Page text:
ALE, Japan

Ikea positions sleep as the new clubbing

The Nightclub by Mother London for Ikea UK

UK – As part of a nationwide campaign to promote better sleep habits, Ikea has partnered with Dr Guy Meadows, the co-founder of The Sleep School.

The campaign encourages consumers to place as much value on their sleep routines as their waking hours. Finding that 63% of people feel unhappy with the amount of sleep they get, the partnership with Dr Meadows will include training for its workers on the science of sleep, which will enable them to better help customers in store. It will also offer insight direct to consumers with the Ikea Sleep Hub, a new online resource.

To promote the initiative, Ikea teamed with creative agency Mother to reimagine sleep as an event to be celebrated akin to a group night out. In the video, a group of friends arrive at a nightclub in their pyjamas, a fast food truck dishes out cereal and the dancefloor is filled with Ikea beds.

As the commodification of sleep continues, the market for sleep technology is also booming. Read our interview with sleep doctor Meeta Singh to discover how bedtime routines will evolve in the future.

Stat: Brands are investing in food safety testing

As consumers become more aware of food safety, the market for food safety testing is projected to see huge growth, according to a new report by MarketsandMarkets. The market, which includes testing for pathogens, pesticides, GMOs and allergens, is expected to grow from $17bn (£13.2bn, €15bn) in 2018 to $24.6bn (£19.1bn, €21.6bn) by 2023.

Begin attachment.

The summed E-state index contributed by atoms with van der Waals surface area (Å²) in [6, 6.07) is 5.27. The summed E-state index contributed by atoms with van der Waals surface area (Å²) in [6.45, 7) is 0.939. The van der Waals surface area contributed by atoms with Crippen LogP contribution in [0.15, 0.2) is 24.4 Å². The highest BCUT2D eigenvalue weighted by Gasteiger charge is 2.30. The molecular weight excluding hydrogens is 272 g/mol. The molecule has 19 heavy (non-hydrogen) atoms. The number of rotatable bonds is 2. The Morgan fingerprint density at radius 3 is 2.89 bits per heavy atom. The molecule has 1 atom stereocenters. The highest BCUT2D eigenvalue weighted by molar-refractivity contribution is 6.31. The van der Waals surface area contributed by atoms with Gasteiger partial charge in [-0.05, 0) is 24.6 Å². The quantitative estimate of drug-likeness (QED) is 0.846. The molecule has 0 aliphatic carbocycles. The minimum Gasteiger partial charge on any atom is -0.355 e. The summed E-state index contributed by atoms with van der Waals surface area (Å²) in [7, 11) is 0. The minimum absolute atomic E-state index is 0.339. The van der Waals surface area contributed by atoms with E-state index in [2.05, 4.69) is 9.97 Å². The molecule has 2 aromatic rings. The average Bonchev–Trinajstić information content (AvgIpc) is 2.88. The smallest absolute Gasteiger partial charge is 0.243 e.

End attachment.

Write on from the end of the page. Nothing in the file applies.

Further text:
This growth has been attributed to the rising demand for convenience and packaged food products and an increase in outbreaks of contamination in the food industry. With more people aware of foodborne illnesses, triggered by high-profile events such as 2018's E. coli outbreak, brands are creating intelligent food storage systems that allow them to safely track the edibility of food while reducing waste.

Thought-starter: Are air taxis the future of urban mobility?

Remo Gerber, chief commercial officer of Lilium, on democratising air travel and the solutions that flying taxis will offer major metropolises and coastal towns.

With the world’s first electric vertical take-off and landing jet, mobility company Lilium wants to make urban air travel a sustainable alternative to cars and taxis. ‘The idea was to create an aircraft that is clean, CO2-neutral, quiet, affordable, but – most importantly – that can take off and land vertically in various places,’ says Remo Gerber.

The aircraft will be supported by an app that people can use to book a flight, for example, from downtown in a city to somewhere in the suburbs. ‘Consumers use taxis as part of their day-to-day experiences – some more, some less – but we see Lilium’s aircraft as something that many people would be able to use,’ says Gerber, who compares the ratio between fare and distance travelled to ride-sharing services offered by Lyft and Uber.

Gerber ultimately see’s Lilium’s aircraft, which can fit on a rooftop, as an opportunity for convenient, high-speed connectivity in the cities of tomorrow. ‘It could take you from central London to anywhere in southern England within about 40 minutes,’ Gerber explains.

Read the full Q&A here.